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Old 02-09-2009, 04:56   #1
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Proper Method / Technique for Anchoring

The "Yo-Hoe" is about a week from going in the water and I am going to be anchoring it in a public anchorage site could some please offer some advice on how to keep my boat from drifting and becoming a hazard. I have two anchors. The place I an going to put the boat is pretty well protected from storms and I don't think there is a lot of current in the area.

Thanks
Ken
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Old 02-09-2009, 05:09   #2
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We now put a lot more chain out than the book recommends.

The book says 3:1 ratio chain to depth. i.e if the water is 10 feet deep you are ment to put 30 feet of chain.

We would let out initially 60 feet of chain and then go astern to dig the anchor in.

Then if the anchorage was crowded we might pull in 10 feet to have a ratio of 5:1

If we had space in the anchorage we would leave the 6:1 ratio out.

Also you need to make sure the ratio includes the HIGHEST tide you expect, and the distance from your bow roller to the water surface plus the length of the anchor itself.

We have a trick where out first mark on the anchor chain is at 10 meters... but its really 13 meters - 3 meters from the water to the boat!!!

At the moment we are anchored in 11.2 meters water, no tide and we have 50 meters of chain out in excellent holding deep mud. So about 5:1

(We have a link at 50 meters joining the next length of chain so we tend to use that as a mark where we could have put out more)


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Old 02-09-2009, 05:19   #3
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There is a fair amount to anchoring well. You start with a system that fits your boat. Anchor, shackle, chain rode, and snubber plus any chafe gear. There are a lot of choices. How you choose the gear you use is a factor of the type and size of boat you have. We don't know anything about your boat.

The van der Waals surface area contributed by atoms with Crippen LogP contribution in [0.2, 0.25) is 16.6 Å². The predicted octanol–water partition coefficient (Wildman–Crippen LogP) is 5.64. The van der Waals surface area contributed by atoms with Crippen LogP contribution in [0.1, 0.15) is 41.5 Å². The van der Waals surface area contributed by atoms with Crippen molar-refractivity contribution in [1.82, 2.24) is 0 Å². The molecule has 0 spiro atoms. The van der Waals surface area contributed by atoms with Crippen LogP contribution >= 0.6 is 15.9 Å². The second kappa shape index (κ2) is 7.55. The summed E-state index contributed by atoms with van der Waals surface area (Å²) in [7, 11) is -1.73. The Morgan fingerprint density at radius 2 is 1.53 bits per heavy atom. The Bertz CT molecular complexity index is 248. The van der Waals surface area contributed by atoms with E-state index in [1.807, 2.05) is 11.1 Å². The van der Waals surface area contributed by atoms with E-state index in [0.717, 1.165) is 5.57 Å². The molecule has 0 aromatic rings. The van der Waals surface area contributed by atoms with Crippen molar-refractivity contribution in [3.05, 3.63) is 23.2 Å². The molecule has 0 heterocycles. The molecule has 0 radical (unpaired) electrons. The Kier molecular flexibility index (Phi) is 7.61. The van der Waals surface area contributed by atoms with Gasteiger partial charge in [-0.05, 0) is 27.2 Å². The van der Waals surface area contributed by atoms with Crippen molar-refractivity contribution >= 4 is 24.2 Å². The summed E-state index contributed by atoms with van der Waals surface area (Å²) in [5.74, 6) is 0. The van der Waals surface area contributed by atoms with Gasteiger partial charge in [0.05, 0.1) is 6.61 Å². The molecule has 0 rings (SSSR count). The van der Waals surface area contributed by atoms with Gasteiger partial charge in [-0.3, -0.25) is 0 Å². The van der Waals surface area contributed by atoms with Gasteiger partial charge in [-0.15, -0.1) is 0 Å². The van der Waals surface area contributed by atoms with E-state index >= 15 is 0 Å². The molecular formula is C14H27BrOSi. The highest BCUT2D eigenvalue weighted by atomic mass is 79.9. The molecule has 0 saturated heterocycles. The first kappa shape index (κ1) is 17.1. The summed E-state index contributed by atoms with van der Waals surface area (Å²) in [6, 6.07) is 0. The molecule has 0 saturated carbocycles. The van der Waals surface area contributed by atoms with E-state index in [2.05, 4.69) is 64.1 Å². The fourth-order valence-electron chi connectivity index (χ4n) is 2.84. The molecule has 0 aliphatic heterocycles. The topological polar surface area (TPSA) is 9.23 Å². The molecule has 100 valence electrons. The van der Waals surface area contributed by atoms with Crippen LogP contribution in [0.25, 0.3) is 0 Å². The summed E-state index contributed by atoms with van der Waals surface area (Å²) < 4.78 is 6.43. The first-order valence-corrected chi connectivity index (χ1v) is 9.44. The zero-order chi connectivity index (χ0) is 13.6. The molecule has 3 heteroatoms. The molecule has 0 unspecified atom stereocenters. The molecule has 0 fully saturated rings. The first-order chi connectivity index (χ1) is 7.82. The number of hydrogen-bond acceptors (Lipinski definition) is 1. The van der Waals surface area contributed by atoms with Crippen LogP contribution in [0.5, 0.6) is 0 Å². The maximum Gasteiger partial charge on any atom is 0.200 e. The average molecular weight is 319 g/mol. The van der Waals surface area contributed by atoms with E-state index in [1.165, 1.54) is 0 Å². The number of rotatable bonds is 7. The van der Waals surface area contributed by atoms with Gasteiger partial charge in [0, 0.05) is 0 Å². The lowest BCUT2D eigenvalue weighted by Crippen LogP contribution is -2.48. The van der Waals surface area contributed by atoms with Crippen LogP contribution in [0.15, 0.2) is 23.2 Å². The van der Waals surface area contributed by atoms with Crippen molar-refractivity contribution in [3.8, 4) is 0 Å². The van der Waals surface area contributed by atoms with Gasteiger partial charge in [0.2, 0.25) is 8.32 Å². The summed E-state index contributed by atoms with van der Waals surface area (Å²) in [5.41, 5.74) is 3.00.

Quote:
The place I an going to put the boat is pretty well protected from storms and I don't think there is a lot of current in the area.
The details of the area do matter as far as exposure and bottom material. Pretty well protected is only relative and not being sure about current is not very encouraging. You need to look at potential anchorages based on what you need to deploy your own gear for your boat.

Room for a good scope (length of rode relative to depth measured from the bottom to the deck). You also need room to swing in 360 degrees. I would not deploy two anchors before you have mastered one. Allowing the boat to naturally align head to wind offers the least resistance to the wind. This reduces the load on the anchor and rode. It means a 40 knot wind won't rip out the anchor but will probably hold fast and leave the boat safe. Two anchors set broad side to the wind won't hold near as well or all that long. Double anchor systems are far more complex given you are just beginning.

You need to design an anchoring sytem first, then go out and pratice setting the anchor, retreiving it, and do it again. Unless you are using an old V8 engine block for an anchor there is more than just tossing the anchor overboard and going to bed.
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Old 02-09-2009, 05:46   #4
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Quote:
Originally Posted by kcmarcet View Post
The "Yo-Hoe" is about a week from going in the water and I am going to be anchoring it in a public anchorage site could some please offer some advice on how to keep my boat from drifting and becoming a hazard. I have two anchors. The place I an going to put the boat is pretty well protected from storms and I don't think there is a lot of current in the area. Ken
two separate anchors can be used to reduce the swinging circle, or also to provide an up-tide and down-tide anchor, but you must have a swivel in the system, otherwise you can lose the boat, by the chains getting tangled.

Assuming the boat is remaining at anchor for some length of time, personally, I think I would be purchasing a MUCH larger anchor of the raya/supreme etc style, which will have much better holding and dig in much quicker. I would also review the way the anchor is attached to the chain, and ensure that it cannot be freed due to a defective shackle.

It will probably be a good idea to introduce a swivel to that chain, but not directly attached to the anchor. If purchasing a swivel, make sure it is of highest quality (wichard/kong etc) .

It would also be good to check the whole anchor system weekly.

Make sure that the anchor weight is not just held by the windlass, it should be secured by some form of permanent stopper.
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Old 02-09-2009, 05:51   #5